No, it's my idea and my initiative. There was no external vision that influenced my thoughts. After I dropped Political Sciences in the first year of college, I went into politics. I founded a movement that was called Giovani Toscani [Young Tuscans]. It was an autonomous project. I met so many people through that, and I realized that the straight issue was not being taken into account.
At the time, it was only homosexuality that was on the agenda, and I felt there was a sort of uneasiness among straight people about their own heterosexuality. As if it was difficult for them to come out as straight. This idea has been stuck in my mind for years. Now, with the advent of new technologies, everything is possible: you take your nerd-friend, you jot down an idea and a logo, and the secret dream becomes reality.
Surely you understand that it’s quite normal to wonder why a majority group has to celebrate its own identity.
It’s absolutely necessary, because all those certainties that are associated with heterosexuality no longer exist. We don’t want to lay claim to our rights, we just want to carry on a form of self-criticism towards a world that is slowly falling apart. A self-criticism with respect to what has happened in the last 50 years.
We don’t want to deal with rainbow families, homosexual adoptions, or anything like that. Those are probably issues we will have to face, but later on. We want to speak about straight people’s problems. About the fact that 40-year-old women have lost the sense of their own biological clock and find themselves childless. We want to talk about those Mama’s boys who are still stuck at home.
The LGBT community had the guts to imagine a world where one could be proud to be gay and fight to make it a reality. Those in the majority are not always the strongest.
OK. What is going to happen if the straight person's cry for help is ignored?
I think any Western woman can easily testify that men, in the last few years, have lost a big part of their masculinity. Just look at TV shows. I see male role models that I don’t recognize as straight. Our Straight Pride will make the waxed-eyebrow trend disappear. I’d like to understand where this trend of men waxing their eyebrows came from. What the hell is that?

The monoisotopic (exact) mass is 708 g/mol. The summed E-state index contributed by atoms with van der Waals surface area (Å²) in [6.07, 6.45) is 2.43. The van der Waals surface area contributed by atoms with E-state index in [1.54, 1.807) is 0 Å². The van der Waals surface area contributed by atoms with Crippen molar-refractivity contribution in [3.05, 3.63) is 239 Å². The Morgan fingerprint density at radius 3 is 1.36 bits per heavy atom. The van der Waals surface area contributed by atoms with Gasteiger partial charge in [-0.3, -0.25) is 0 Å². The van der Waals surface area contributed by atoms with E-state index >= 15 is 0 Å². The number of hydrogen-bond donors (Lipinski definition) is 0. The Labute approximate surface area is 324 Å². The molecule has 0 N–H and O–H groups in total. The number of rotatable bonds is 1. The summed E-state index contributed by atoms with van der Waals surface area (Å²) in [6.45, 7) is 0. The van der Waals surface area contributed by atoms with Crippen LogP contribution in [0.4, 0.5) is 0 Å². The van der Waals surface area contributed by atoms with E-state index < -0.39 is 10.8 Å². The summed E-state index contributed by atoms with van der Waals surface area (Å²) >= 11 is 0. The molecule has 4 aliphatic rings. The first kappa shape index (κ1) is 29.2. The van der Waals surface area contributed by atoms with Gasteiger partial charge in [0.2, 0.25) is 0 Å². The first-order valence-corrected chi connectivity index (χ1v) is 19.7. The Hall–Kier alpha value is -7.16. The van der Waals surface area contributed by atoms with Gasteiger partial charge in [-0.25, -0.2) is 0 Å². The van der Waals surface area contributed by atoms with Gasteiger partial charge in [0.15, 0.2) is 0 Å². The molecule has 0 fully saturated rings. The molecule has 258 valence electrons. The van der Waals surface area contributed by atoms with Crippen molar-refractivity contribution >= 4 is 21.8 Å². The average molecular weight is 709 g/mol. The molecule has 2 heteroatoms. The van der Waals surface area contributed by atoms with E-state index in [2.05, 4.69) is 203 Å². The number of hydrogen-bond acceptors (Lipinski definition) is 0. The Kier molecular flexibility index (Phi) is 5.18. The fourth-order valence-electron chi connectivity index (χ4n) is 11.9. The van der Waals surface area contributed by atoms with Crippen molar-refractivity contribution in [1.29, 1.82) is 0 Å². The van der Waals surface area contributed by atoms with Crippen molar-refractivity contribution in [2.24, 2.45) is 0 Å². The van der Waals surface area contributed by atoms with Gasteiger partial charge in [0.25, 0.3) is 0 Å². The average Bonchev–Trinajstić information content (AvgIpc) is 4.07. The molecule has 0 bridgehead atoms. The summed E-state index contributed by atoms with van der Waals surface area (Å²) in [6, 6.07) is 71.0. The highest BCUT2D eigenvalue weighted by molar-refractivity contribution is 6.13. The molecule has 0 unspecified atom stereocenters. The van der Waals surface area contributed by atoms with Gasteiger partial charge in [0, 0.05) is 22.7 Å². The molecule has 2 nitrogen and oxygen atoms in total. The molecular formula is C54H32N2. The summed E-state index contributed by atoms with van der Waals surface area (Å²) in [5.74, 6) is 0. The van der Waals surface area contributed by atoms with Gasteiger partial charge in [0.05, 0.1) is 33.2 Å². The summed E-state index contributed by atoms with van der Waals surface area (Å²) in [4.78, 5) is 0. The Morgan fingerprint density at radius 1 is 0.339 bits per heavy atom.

And what about women?
As I said, they have to rediscover their own biological clock. Mass media hold a great responsibility here. Think about Sex and the City. I used to watch it with my ex-partner and I was astonished by the fact that women idolized a bunch of 40-year-old, childless, career women experiencing a scattered version of sexuality.How degrading is the notion of a 40-year-old woman being horny and trying to steal other women’s husbands?
Going back to your relationship with the LGBT community. What do you really think about Gay Pride?
It’s super cool! Obviously they are a tad excessive in places, but so is every event. They represent the 10 percent of the population. Just think about the possibilties of our movement—we represent the 90 percent. It’s a beautiful, joyful, fresh, and artistic initiative. It’s made of art, tradition, and music. It’s beautiful.
Did you receive any criticism from the LGBT community?
Yes. An article was published on a gay portal in which they defined us as “fundamentalist” and “homophobic,” labelling this idea as another strategy to promote hatred against homosexuals. We contacted them to clarify and the article was removed.
Don’t you think you might be a little old-fashioned?
Yes, absolutely, and I like it. Since 1968 we have seen a strong change in our habits. Everything that was the status quo had to be demolished. But it’s time we look at that moment with a touch of self-criticism.
Do you think other people will listen to you?
Of course. This is why I invested my own money into Etero Pride and registered the brand under my name. The brand has been registered in all European countries, and this is very important. The “Etero Pride” brand belongs to me. I haven’t been on holiday in four years. I could have spent this money to go on holiday, but this thing gets me so excited. The only word that really counts for Giuliano Visalli is emotion.
So Giuliano Visalli is the upholder of tomorrow’s families.
Yes, absolutely. Being a dad is cool. Being a mom is cool!
[His friend nods strongly]